Obstructive sleep apnea (OSA) affects roughly 17 percent of U.S. adults and is associated with an increased risk for cardiovascular diseases and overall mortality. Two studies released today in The Journal of the American Medical Association address the topic of OSA, particularly in terms of treatment with continuous positive airway pressure (CPAP) therapy which is known to decrease overall cardiovascular rest.
The first study looks at the ability of CPAP to prevent new-onset hypertension. The findings from the study suggest that when compared with patients without OSA, "untreated OSA is associated with an increased risk for developing new-onset hypertension and that long-term CPAP therapy is associated with a reduction in such risk." Data also suggest that weight gain over a longer period of time does not appear to diminish a protective association of CPAP therapy against development of new-onset hypertension in OSA. "Our observational findings suggest that OSA appears to be a modifiable risk factor for new-onset hypertension," the study authors report.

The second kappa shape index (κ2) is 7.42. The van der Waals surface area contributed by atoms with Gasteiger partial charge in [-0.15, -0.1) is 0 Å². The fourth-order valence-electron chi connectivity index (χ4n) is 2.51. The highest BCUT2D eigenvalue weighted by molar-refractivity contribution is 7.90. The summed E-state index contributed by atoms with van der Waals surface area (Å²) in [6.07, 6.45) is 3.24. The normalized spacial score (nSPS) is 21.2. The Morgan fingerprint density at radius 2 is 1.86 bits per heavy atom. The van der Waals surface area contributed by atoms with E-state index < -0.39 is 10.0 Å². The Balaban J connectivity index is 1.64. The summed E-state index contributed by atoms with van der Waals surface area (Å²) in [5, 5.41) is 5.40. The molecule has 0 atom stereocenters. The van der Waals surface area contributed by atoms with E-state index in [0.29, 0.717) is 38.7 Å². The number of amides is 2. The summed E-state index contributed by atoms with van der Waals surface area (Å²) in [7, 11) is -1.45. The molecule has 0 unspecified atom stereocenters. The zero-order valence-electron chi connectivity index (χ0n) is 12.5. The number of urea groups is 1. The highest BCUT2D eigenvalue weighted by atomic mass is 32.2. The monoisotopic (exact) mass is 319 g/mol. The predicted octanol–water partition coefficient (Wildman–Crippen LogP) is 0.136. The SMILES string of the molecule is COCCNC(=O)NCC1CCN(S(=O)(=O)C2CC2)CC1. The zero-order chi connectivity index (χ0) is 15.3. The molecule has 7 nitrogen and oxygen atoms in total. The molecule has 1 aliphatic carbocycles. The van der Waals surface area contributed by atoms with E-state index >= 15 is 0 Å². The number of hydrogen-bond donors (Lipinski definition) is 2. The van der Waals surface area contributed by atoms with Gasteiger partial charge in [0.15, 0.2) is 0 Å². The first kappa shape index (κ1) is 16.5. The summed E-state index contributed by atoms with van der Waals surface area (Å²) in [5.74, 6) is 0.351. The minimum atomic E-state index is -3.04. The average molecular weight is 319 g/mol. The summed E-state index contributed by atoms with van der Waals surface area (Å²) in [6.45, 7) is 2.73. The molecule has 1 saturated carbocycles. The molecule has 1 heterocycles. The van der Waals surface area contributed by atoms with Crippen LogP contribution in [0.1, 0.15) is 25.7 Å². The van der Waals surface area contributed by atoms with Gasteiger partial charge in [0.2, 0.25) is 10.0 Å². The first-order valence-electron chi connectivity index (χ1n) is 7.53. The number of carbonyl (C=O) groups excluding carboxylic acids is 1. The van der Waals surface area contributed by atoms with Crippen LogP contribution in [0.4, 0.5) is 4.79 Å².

The second study looked at the effect of CPAP treatment on the incidence of hypertension or cardiovascular events in a cohort of OSA patients without daytime sleepiness. According to the study authors, the benefits of CPAP therapy for all patients with sleep-disordered breathing, regardless of daytime symptoms, is currently unclear. The results from the study indicate there is not a statistically significant reduction in the incidence of hypertension or cardiovascular events in non-sleepy OSA patients using CPAP therapy versus usual care. However, the authors do note that this particular study may have limited ability to detect a significant difference: "A post hoc analysis suggested that CPAP treatment may reduce the incidence of hypertension or cardiovascular events in patients with CPAP adherence of four h/night or longer."